One nice piece of advice for designing flexible programs is depend upon abstractions, not implementations.
This is the idea behind the extract class refactoring. You package up some set of data and functionality, and only allow clients to interact with it through a public API. The class’s internal workings are intentionally hidden.
This tends to lead to flexible designs because implementation details can be changed without affecting any of the calling code. Changes are kept to just one file, which makes them easier, and ease of change is the best test for good design.
Most programmers are at least somewhat familiar with this idea. However, it’s easy to forget it when you start working with outside libraries or services.
Here’s a paraphrased example from a Rails app I reviewed recently. This app uses the braintree gem to charge users, create subscriptions, and refund money.
Just because we’re calling methods in another class does not mean we’re programming against an abstraction. It’s certainly better than making raw HTTP calls to Braintree, but our choice of vendor and gem used are implementation details that have leaked into our business logic.
With calls to Braintree littered throughout, switching to another vendor will require the editing and re-testing of many files. We’ve fallen short of the ideal we described above, where one change requires edits only in one place.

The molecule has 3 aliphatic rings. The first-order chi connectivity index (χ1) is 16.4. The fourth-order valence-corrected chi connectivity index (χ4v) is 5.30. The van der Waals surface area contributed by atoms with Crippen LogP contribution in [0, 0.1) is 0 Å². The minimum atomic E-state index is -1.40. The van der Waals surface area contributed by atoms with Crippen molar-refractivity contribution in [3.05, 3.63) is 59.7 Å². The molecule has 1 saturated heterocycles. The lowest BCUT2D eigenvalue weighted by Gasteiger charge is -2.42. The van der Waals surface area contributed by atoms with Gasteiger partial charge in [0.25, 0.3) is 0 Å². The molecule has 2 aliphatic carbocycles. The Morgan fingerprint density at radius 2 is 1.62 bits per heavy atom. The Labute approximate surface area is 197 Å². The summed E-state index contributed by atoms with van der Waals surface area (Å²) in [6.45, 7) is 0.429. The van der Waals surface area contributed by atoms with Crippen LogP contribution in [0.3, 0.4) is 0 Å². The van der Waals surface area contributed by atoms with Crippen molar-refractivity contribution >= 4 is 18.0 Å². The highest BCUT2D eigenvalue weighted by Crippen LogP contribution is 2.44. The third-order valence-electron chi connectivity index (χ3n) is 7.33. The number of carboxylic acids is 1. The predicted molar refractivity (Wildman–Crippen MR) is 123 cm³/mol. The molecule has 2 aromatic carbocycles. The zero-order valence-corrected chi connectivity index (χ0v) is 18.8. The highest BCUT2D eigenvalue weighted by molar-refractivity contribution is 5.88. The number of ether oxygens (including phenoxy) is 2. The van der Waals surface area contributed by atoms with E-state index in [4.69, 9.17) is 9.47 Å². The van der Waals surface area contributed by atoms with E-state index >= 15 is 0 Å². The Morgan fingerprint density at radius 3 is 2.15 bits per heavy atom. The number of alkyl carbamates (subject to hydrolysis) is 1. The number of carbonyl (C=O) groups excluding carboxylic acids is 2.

Fortunately, the fix is quite easy: a simple wrapper.
Another good name for the new class would be PaymentGatewayAdapter, as it’s an example of the adapter pattern.
This code is only subtly different, but yields significant benefits:
- Switching from Braintree to another vendor now requires edits to only one file. If this change is somewhat likely, this benefit alone probably justifies the refactoring.
- If Braintree changes its public API, we again have only one class to edit.
- Testing has become easier. PaymentGateway gives us what some people call 'seams': a place where components join together where we can easily stub behavior. Before, unit tests required stubbing Braintree's code. Upgrading the gem could potentially break many tests. Now, we can stub our own methods, which is safer.
- We can use method names that better match our problem domain. A small win, but a pleasant one.
- We can change the parameters that PaymentGateway's methods expect, such as we did in PaymentGateway#refund.
- We have a better home for constants like SUBSCRIPTION_AMOUNT and similar data.
The only downside I can think of for this code is that it adds a bit of indirection. You’ll have to jump through one additional file to found out how customer charging is implemented. However, the wrapper is very thin, so I don’t think this cost is large.
It’s easy to accidentally find yourself depending on implementation details. External libraries and services are frequently sources of this, and warrant extra suspicion. Implementations that have a decent likelikhood of change should always be wrapped in sanitary fashion.